Earlier in the year, I chose pause as my word for 2016. By reflecting on these five letters, I’ve considered the ways I don’t pause, especially when emotions, circumstances or situations unravel with difficulty. When there is no threat, it is easy to pause – taking a few minutes to write in my journal, gazing up at the sky or meditating a few minutes in the evening.
Pausing requires conscious effort and discipline. It means saying no to the inessential, identifying what doesn’t fit in my life and allowing simplicity, instead of overthinking to set the cadence of my days. In the last few months, I’ve paused to consider what truly fulfills me. In my office, an Annie Dillard quote reminds me of these important words,”How we spend our days is, of course, how we spend our lives.” I’ve reflected on this quote several times, especially in midlife. In my forties, I often think more years are behind me than ahead. It’s a sobering epiphany banging against this truth. Intersecting with this thought and the word, pause, offers a concrete way to pave the intentions and actions of my days.
I’ve defined what is important and absolutely nonnegotiable in my life. For my mental clarity, I must exercise. Although I run or take classes for my health, I also move my limbs because I recognize the privilege of having the ability to do so. I try to exercise several times a week. The days when I am unable to run or squeeze in a workout, my mental state suffers. I’ve learned not to underestimate that endorphins help fuel good energy. An hour before a run, I might feel irritable, resisting the need to slip on my tennis shoes, but after I wind the corner toward my home, I breathe a sigh of relief. I never regret moving my body and I’ve learned it is the quickest way to feel good about myself.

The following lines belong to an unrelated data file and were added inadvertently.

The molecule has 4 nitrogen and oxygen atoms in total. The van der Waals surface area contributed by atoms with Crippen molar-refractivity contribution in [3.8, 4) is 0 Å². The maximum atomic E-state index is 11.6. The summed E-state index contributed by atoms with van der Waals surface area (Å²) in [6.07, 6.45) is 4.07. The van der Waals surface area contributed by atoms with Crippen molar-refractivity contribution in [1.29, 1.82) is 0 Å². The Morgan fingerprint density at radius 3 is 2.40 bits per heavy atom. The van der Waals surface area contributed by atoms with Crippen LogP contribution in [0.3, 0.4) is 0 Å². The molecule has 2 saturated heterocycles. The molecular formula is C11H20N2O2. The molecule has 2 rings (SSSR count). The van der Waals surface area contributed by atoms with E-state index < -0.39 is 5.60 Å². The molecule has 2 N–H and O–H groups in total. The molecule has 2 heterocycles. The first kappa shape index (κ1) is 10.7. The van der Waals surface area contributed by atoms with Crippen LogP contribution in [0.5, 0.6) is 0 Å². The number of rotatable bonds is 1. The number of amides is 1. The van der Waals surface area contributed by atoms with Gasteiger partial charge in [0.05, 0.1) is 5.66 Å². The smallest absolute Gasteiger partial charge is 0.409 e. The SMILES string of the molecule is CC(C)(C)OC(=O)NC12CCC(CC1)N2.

Another must for me? I must read, write or do both. Every single day. Even on days where I feel like a complete fraud, I still write. Because writers – they write and read. Whether it is freelancing for a client, writing a blog post or massaging words for an essay or my manuscript, I am doing a better job at protecting my writing time. This isn’t always easy, but I have such a physical and sense of piercing regret on the days I fail to write – even if I only manage to pen a single sentence, it eases the tension.
The other must? I relish spending time with my family. This includes shuffling my daughter to tennis and watching her play. It also means concentrating on her development and cultivating her interests. It is an unwritten pact my husband and I’ve made in raising our daughter. We feel an overriding sense of fulfillment when she witnesses an idea for the first time or stumbles on a discovery. This past weekend, my husband decided to humor my daughter’s baking interest. They decided to make macaroons from the famous Bouchon Bakery book. I loved watching the two of them measure out the ingredients, stare as the macaroons formed in just the way they should and the shared glee of all of us, biting into one of these goodies, surprised they tasted so lovely. It is a moment, I suspect, with staying power.
Pausing means paying attention, a mantra I’ve adopted since my father’s passing. I’ve talked often about my occupation of time, the joy, the sorrow, the space between the pauses and the sheer heartbreak and breathtaking happiness it offers. But it’s how every single moment lays at our feet, asking us, what now?
I pause for what means the most.